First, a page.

Which means that the next time I say "I know I saw a reference to a sixteenth century red linen petticoat somewhere...or was it fustian?" and prepare to dump an entire two shelves of periodicals onto the floor and flip through them for an hour before getting distracted by a discovery of a long-forgotten article on fifteenth century guild liveries, I can instead sit down at my laptop and do a quick search of them all.

HUUUUUGE AMOUNTS OF SCORAGE.

So tomorrow, which we have off from work, I'll be back here at the office with yet more articles & pamphlets. Who knows, I may even be able to box some of these periodicals up and make room on my limited shelves for the massive influx of books from Italy and Christmas...

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This week:

Dec. 6th, 2008 | 12:06 am

Work is sending yours truly to Denver the week after next. That friday, I'm flying up to Oregon to visit my folks, and flying back the following Monday--so I'll have two days before christmas to finish stuff up! Yay!

This means I need to get the following done in the next 8 days:

finish buying all gifts
wrap all gifts
get all gifts sent off in the mail or given to recipients
get my hair cut & colored
bake the yearly batch of springerle cookies and get them wrapped and sent off
Select, transport, set up and decorate a christmas tree
decorate the house, including putting up lights
go to Ernie's uncle's birthday and work's christmas party
go to get-together of ex-radian employees
bake spice cake & give it away
help out with orientation of two new people at work
the volunteer work for the Michael's House child welfare thing that I agreed to do in a fit of insanity
Pack for Denver and Oregon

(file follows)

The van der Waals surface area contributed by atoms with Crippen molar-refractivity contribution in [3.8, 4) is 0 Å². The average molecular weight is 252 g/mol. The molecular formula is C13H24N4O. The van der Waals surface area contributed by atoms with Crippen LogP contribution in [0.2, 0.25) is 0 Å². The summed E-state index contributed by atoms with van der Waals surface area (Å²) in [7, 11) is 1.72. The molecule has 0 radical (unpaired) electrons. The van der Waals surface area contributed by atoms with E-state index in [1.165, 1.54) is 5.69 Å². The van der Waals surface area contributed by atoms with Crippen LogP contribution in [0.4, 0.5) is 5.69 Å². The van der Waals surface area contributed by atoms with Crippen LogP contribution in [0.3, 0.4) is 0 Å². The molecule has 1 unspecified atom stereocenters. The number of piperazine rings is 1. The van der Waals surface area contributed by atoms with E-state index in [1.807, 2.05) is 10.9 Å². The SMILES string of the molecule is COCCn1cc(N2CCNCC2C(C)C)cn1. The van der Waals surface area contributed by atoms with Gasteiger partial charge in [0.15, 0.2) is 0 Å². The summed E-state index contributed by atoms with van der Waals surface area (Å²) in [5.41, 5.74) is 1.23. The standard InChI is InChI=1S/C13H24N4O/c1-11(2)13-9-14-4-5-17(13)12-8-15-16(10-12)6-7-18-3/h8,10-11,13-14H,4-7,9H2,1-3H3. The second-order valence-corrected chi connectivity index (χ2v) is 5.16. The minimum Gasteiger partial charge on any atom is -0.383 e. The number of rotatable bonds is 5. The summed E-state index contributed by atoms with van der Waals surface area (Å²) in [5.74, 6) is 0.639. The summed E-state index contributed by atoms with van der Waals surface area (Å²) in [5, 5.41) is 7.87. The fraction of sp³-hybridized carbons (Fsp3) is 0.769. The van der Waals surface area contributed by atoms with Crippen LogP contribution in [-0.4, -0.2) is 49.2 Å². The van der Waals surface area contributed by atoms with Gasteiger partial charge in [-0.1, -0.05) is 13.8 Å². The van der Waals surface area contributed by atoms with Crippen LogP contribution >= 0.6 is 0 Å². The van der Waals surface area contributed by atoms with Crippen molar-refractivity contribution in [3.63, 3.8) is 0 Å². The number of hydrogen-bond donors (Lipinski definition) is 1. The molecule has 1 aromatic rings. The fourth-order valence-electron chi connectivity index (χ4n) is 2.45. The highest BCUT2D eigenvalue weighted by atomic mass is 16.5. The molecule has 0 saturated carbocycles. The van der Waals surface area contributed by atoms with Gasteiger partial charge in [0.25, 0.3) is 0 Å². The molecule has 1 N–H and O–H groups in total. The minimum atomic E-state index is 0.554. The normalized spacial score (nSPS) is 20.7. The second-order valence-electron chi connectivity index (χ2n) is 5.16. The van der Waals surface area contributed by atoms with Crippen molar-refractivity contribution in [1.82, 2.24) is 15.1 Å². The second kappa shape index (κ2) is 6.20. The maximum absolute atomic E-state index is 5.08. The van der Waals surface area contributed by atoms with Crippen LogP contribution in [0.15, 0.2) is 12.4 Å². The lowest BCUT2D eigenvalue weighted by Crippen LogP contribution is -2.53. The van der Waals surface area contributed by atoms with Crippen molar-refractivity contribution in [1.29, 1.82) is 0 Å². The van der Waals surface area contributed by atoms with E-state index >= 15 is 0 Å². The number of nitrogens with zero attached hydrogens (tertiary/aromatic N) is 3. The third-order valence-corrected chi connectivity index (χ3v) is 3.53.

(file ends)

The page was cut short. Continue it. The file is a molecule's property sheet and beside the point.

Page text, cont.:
Sleep.

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Books are here!

Nov. 29th, 2008 | 09:52 am

My first box of books & stuff shipped from Germany is here!

I scored some really cool, obscure stuff in museum bookstores. Here is a list of books that others may also find of interest:

Die Gräber der Moscevaja Balka: Frühmittelarterliche Funde an der Nordkaukasischen Seidenstrasse
(The Graves of the Moscevaja Balka: Early Medieval Finds from the North caucasian Silk Road.)
by Anna A. Ierusalimskaja.
Pub. Editito Maris, D-81735 München Tel: 089 49000274
ISBN 3925801227
In German, about the textile and clothing in the Hermitage, has excellent pictures and captions showing and describing tunics, hose, several hats and numerous fragments of brocaded silk textiles. Picked this one up from the Bavarian Nationalmuseum.

I Gioielli dei Medici: dal vero e in ritratto
(The Jewels of the Medici: in reality and portraits)
by Maria Sframeli
ISBN 8883471970
In Italian. Has many pictures or 16th and 17th century jewelry. Also has inventories from the Medici archives of jewels and precious things. Got this at the Pitti Palace in Florence.

Museo Stibbert: Abiti Europei (Stibbert Museum: European Costume)
by Kirstin Piacenti
Pub. Editioni Polistampa
ISBN 17239400
In Italian and English. Describes the costume holdings of the Stibbert Museum in Florence, Italy. Includes details and photographs on an embroidered leather doublet, an iron pair of bodies, chopines, several knitted mens and womens waistcoats, several 18th centuryand other clothing, 16th c. through early 19th century. This is sold at the Stibbert Museum.

Das alte Nürnberg: Einblick in vier Jahrhunderte Handwerksleben
(The old Nürnberg: A glimpse in four centuries of craftsmens' lives.)
By Margarete Wagner
Pub. Guido Pressler Verlag, Hurtgenwald
No ISBN
In German. Contains photos, black and white and color, depicting craftsmen from the Mendelschen Zwölfbruderstiftung and the Landaur Zwölfbrüderstiftung.

Women in Power: Caterina and Maria de' Medici.
by Clarice Innocenti
Pub. Mandragora for the Palazzo Strozzi, 2008
ISBN 9788874611232
In English. A catalog for the Women in Power exhibition in Florence, 2008. Contains numerous portraits and tapestries belonging to Catherine de Medici and Maria de Medici

Historische Textilien: Beiträge zu ihrer Erhaltung und Erforschung